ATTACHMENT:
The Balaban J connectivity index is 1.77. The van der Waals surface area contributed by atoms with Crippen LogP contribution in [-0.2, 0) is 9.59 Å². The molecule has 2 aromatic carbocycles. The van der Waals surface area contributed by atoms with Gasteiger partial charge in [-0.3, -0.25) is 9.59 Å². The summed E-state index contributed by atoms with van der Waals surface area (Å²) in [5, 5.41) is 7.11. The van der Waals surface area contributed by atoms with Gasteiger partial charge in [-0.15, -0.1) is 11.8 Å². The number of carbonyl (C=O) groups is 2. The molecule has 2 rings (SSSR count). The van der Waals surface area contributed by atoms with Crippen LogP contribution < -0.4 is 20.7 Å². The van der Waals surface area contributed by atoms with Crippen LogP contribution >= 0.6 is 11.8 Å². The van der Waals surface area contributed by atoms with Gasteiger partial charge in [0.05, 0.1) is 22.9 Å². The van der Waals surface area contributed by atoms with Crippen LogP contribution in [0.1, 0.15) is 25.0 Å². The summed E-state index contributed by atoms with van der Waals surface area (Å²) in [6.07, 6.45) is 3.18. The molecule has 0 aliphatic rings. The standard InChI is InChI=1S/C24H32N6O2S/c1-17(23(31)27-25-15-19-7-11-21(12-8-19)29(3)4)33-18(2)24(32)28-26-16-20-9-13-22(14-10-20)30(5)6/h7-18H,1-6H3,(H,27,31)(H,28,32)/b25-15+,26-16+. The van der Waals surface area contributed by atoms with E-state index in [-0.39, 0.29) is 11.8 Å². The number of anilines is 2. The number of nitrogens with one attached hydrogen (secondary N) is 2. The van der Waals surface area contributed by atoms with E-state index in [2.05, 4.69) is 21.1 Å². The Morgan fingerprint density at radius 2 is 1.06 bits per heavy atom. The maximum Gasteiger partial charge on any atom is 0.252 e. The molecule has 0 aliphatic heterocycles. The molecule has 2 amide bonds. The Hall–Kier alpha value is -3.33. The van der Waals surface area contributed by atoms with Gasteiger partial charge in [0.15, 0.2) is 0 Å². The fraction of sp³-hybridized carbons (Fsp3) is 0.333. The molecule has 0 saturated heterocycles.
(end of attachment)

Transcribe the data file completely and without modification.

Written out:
The Balaban J connectivity index is 1.77. The van der Waals surface area contributed by atoms with Crippen LogP contribution in [-0.2, 0) is 9.59 Å². The molecule has 2 aromatic carbocycles. The van der Waals surface area contributed by atoms with Gasteiger partial charge in [-0.3, -0.25) is 9.59 Å². The summed E-state index contributed by atoms with van der Waals surface area (Å²) in [5, 5.41) is 7.11. The van der Waals surface area contributed by atoms with Gasteiger partial charge in [-0.15, -0.1) is 11.8 Å². The number of carbonyl (C=O) groups is 2. The molecule has 2 rings (SSSR count). The van der Waals surface area contributed by atoms with Crippen LogP contribution < -0.4 is 20.7 Å². The van der Waals surface area contributed by atoms with Crippen LogP contribution >= 0.6 is 11.8 Å². The van der Waals surface area contributed by atoms with Gasteiger partial charge in [0.05, 0.1) is 22.9 Å². The van der Waals surface area contributed by atoms with Crippen LogP contribution in [0.1, 0.15) is 25.0 Å². The summed E-state index contributed by atoms with van der Waals surface area (Å²) in [6.07, 6.45) is 3.18. The molecule has 0 aliphatic rings. The standard InChI is InChI=1S/C24H32N6O2S/c1-17(23(31)27-25-15-19-7-11-21(12-8-19)29(3)4)33-18(2)24(32)28-26-16-20-9-13-22(14-10-20)30(5)6/h7-18H,1-6H3,(H,27,31)(H,28,32)/b25-15+,26-16+. The van der Waals surface area contributed by atoms with E-state index in [-0.39, 0.29) is 11.8 Å². The number of anilines is 2. The number of nitrogens with one attached hydrogen (secondary N) is 2. The van der Waals surface area contributed by atoms with E-state index in [2.05, 4.69) is 21.1 Å². The Morgan fingerprint density at radius 2 is 1.06 bits per heavy atom. The maximum Gasteiger partial charge on any atom is 0.252 e. The molecule has 0 aliphatic heterocycles. The molecule has 2 amide bonds. The Hall–Kier alpha value is -3.33. The van der Waals surface area contributed by atoms with Gasteiger partial charge in [0.15, 0.2) is 0 Å². The fraction of sp³-hybridized carbons (Fsp3) is 0.333. The molecule has 0 saturated heterocycles.